In some ways the UK and the USA seem so similar, yet in so many ways they are utterly different, right down to the Mum/Mom or Wally/Waldo things. Here's hoping you enjoy the way we celebrate New Year, and that 2013 is good to you and yours x

  4. I hope you have a very peaceful and prosperous 2013! Love, Tammy xx

  5. Stumbled upon your blog and I am laughing...Im an American who met an Englishman 17 years ago and life has never been the same! I too have worn the paper hat on many a Christmas. Will now be a follower of your blog.

  6. I know it has to be so hard without your daughter! I could not even imagine. But on the other hand sounds like you have an understanding husband in TE and wonderful in-laws.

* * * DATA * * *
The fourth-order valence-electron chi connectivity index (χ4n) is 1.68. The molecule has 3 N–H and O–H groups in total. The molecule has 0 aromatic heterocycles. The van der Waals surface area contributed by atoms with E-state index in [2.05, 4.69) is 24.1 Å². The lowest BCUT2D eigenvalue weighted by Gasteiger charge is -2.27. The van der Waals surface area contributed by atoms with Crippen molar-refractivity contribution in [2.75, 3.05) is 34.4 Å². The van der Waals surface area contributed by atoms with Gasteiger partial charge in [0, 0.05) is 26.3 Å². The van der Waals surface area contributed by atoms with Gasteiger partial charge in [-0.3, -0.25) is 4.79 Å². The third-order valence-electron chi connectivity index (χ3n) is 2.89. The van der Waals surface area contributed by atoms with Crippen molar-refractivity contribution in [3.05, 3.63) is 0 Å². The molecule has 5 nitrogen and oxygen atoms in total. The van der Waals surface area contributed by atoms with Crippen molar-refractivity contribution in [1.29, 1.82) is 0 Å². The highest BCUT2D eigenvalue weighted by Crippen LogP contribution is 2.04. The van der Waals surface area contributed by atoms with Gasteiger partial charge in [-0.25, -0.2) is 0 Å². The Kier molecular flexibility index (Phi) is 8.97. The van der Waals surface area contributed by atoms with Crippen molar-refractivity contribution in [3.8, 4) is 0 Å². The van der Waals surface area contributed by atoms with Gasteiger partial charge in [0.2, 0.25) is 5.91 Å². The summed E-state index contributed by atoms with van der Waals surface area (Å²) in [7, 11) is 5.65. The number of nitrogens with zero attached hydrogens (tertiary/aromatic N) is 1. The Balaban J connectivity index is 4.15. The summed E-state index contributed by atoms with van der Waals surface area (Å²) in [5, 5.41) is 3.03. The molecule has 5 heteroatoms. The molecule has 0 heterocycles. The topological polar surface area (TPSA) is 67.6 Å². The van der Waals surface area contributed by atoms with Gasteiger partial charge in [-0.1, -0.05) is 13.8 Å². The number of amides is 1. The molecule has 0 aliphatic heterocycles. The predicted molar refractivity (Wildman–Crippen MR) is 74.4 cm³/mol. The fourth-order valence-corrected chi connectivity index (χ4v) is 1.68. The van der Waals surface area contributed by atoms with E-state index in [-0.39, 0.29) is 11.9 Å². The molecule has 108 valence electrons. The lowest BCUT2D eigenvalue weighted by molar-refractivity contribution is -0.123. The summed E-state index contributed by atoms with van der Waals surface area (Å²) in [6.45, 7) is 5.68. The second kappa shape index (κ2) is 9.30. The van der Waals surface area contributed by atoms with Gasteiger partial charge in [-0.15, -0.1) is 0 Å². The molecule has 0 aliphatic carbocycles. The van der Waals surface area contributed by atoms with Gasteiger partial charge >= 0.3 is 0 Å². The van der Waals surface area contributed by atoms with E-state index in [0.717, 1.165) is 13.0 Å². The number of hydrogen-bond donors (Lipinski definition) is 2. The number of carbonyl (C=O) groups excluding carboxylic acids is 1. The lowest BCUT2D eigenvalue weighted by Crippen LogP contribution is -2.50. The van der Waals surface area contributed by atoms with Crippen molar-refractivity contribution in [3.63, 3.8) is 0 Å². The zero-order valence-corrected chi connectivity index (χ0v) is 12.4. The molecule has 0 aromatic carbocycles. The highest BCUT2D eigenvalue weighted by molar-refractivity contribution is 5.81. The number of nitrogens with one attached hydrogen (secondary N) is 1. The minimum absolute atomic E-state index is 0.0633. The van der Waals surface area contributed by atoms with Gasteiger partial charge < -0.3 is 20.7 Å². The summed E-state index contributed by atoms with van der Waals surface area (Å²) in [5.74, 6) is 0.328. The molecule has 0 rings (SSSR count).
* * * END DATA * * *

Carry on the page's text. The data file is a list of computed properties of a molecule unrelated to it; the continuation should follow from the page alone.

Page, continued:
The puzzle would resonate with me...Rod's mom always has a puzzle to do when I visit. I love that!
    I hope that you have a wonderful New Year... and that you get lots of visits from your girl this year. Has she ever thought of moving to London...maybe she would find a TE of her very own? ;-)
    Love you!!

  7. This is great advice, although I've experienced it for a few years now on both sides, as my husband and I have spent Christmases in the USA and UK equally now.

    This was my first US Christmas as a US resident proper, and there were a few British things that our US family were happy to incorporate, but I didn't want to BECAUSE they were familiar and would make me miss everything else (British Christmas TV, paper hats, sausages wrapped in bacon). I did play Slade a few times though. I reckon you just have to find your own groove with transatlantic holidays - next year I'll be totally fine with cookies AND mince pies!

  8. I love Christmas not just for the gifts but for how nice everyone is to everyone else.



Thanks for commenting. I love to hear from you!